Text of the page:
Total:

83 430.00

22 026.00

585.00

625.00

11 317.92

117 983.90

  1. Officials

Ms L Mathopa

Ms N Sifanele

   

Ms L Mathopa

Flight ticket: Accommodation:

Insurance:

Service Fee:

Shuttle:

Allowance :

Total:

Ms N Sifanele

Flight ticket: Accommodation:

Insurance:

Service Fees:

Allowance:

Total:

78 859.00

28 630.00

630.00

665.00

870.00

3 797.14

113 451.14

83 430.00

15 456.00

585.00

625.00

10 289.02

110 385.02

  • Ambassador LM Makhubela, Director General (DG).
  • Mr V Tharage, Deputy Director General (DDG): Policy and Knowledge Services.
  • Ms L Mfecane, Deputy Director (DD): Office of the DG.

To attend the 2014 World Travel &Tourism Council (WTTC) Global Summit.

To attend the 2014 World Travel &Tourism Council (WTTC) Global Summit.

368 216.83

DG:

Flight ticket:

Accommodation:

Insurance:

Service Fee:

Allowance:

Total:

DDG:

Flight ticket: Accommodation:

Insurance:

Service Fee:

Allowance:

Total:

DD:

Flight ticket:

Accommodation:

Insurance:

Service Fee:

Allowance:

Total:

129 683.00

17 259.52

534.90

350.48

6 642.77

154 470.67

105 423.00

17 600.00

534.90

775.00

5 971.00

130 303.90

66 448.00

11 079.52

534.90

350.48

5 009.36

83 442.26

18 August 2015 - NW2722

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Figlan, Mr AM to ask the Minister of Tourism

Does his department have any information that there has been a noticeable impact on the arrival and departure of travellers from various African countries since the outbreak of xenophobic violence against foreign nationals in Gauteng and KwaZulu-Natal earlier this year?

Reply:

The Statistics South Africa monthly Tourism and Migration Statistical Release provides the available detailed information on arrivals and departures including in transit travelers. The number of tourists excludes in transit travelers and there was a year on year decrease for the period January to end April 2015 of 169 017 tourist arrivals, a decline of 7.19%, from the Africa continent. This was made up of a decline of 169 017 (7.1%) in tourism arrivals from SADC and a decline of 7 073 (11%) from the rest of the continent.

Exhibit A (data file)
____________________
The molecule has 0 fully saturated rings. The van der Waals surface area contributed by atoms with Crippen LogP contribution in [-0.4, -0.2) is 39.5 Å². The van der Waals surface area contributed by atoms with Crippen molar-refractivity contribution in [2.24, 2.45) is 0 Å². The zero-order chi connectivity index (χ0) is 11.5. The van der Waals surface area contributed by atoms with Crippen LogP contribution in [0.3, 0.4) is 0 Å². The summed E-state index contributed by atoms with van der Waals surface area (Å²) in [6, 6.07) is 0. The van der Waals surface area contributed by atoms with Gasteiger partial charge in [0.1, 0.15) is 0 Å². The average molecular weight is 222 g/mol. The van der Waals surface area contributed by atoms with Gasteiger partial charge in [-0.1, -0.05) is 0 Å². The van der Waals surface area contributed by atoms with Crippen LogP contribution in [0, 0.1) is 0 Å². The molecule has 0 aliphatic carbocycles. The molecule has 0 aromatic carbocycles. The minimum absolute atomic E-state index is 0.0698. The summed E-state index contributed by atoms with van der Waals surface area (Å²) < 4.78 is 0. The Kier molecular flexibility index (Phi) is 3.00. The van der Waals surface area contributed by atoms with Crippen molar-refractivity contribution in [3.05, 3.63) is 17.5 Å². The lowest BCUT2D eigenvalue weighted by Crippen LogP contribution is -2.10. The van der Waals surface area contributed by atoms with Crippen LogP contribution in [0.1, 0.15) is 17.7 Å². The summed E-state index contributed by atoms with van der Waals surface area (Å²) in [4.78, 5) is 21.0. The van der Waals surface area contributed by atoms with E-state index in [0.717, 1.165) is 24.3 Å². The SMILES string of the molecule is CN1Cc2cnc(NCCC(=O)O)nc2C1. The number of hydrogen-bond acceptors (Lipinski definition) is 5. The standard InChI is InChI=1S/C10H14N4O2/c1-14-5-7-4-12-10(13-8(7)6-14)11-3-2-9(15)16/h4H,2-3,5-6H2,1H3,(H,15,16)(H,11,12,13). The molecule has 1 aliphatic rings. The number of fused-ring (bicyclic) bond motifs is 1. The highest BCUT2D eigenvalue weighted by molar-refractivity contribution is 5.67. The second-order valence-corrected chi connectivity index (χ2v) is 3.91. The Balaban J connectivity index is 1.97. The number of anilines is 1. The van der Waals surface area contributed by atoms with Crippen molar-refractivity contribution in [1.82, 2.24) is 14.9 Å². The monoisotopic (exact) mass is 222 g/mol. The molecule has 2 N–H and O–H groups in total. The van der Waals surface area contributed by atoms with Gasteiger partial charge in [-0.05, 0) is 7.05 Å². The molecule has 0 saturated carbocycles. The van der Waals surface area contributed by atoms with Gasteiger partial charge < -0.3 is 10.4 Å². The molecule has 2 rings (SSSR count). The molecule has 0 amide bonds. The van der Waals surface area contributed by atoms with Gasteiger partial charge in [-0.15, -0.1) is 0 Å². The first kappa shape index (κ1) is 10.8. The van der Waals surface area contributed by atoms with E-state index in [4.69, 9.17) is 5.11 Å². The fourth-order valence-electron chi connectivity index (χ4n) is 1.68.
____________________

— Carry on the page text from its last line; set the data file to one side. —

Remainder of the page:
The reasons for the decline in arrivals from the African continent is not necessarily entirely attributable to the unfortunate attacks on foreign nationals.

18 August 2015 - NW2751

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Hunsinger, Mr CH to ask the Minister of Transport

What is the most recent estimated number of (i)cloned or (ii) erroneous vehicle number plates in Gauteng and (b) how does this figure compare to the estimated numbers prior to launch of e-tolling in Gauteng?

Reply:

(a) (i) In terms of the current information that the Department has received the number of cloned motor vehicles that have been captured by our law enforcement systems in and around the Province of Gauteng is ten (10).

(ii) There are no erroneous number plates that have been issued as the system automatically allocates number plates and does not have margin for errors.

(b) I am informed that currently, there has not been an increase in relation to the use of cloned number plates after the roll-out of the Gauteng e-Toll.

Additional information for the Minister:

The Department will be engaging with the SAPS to ensure that there is an interface between the SANRAL and the SAPS systems with regards to the transferring and sharing of information on the cases reported and captured by the various systems.